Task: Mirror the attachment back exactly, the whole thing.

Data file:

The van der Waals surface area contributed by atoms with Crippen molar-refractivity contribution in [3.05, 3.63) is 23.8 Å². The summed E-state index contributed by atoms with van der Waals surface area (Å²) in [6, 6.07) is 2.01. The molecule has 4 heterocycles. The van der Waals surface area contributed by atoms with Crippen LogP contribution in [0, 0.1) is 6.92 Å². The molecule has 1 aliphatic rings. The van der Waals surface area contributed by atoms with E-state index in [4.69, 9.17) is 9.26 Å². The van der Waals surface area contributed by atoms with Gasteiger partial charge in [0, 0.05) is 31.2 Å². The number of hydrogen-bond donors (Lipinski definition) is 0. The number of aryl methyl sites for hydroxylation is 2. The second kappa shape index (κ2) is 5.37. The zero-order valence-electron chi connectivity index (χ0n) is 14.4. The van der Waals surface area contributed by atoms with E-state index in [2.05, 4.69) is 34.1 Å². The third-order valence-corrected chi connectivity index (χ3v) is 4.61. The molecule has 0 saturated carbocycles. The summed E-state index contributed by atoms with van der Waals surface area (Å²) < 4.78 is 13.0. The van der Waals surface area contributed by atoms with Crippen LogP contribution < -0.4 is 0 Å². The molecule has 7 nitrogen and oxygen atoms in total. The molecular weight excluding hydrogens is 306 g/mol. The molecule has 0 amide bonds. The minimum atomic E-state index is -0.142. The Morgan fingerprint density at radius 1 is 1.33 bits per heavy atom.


The van der Waals surface area contributed by atoms with Crippen molar-refractivity contribution in [3.05, 3.63) is 23.8 Å². The summed E-state index contributed by atoms with van der Waals surface area (Å²) in [6, 6.07) is 2.01. The molecule has 4 heterocycles. The van der Waals surface area contributed by atoms with Crippen LogP contribution in [0, 0.1) is 6.92 Å². The molecule has 1 aliphatic rings. The van der Waals surface area contributed by atoms with E-state index in [4.69, 9.17) is 9.26 Å². The van der Waals surface area contributed by atoms with Gasteiger partial charge in [0, 0.05) is 31.2 Å². The number of hydrogen-bond donors (Lipinski definition) is 0. The number of aryl methyl sites for hydroxylation is 2. The second kappa shape index (κ2) is 5.37. The zero-order valence-electron chi connectivity index (χ0n) is 14.4. The van der Waals surface area contributed by atoms with E-state index in [2.05, 4.69) is 34.1 Å². The third-order valence-corrected chi connectivity index (χ3v) is 4.61. The molecule has 0 saturated carbocycles. The summed E-state index contributed by atoms with van der Waals surface area (Å²) < 4.78 is 13.0. The van der Waals surface area contributed by atoms with Crippen LogP contribution < -0.4 is 0 Å². The molecule has 7 nitrogen and oxygen atoms in total. The molecular weight excluding hydrogens is 306 g/mol. The molecule has 0 amide bonds. The minimum atomic E-state index is -0.142. The Morgan fingerprint density at radius 1 is 1.33 bits per heavy atom.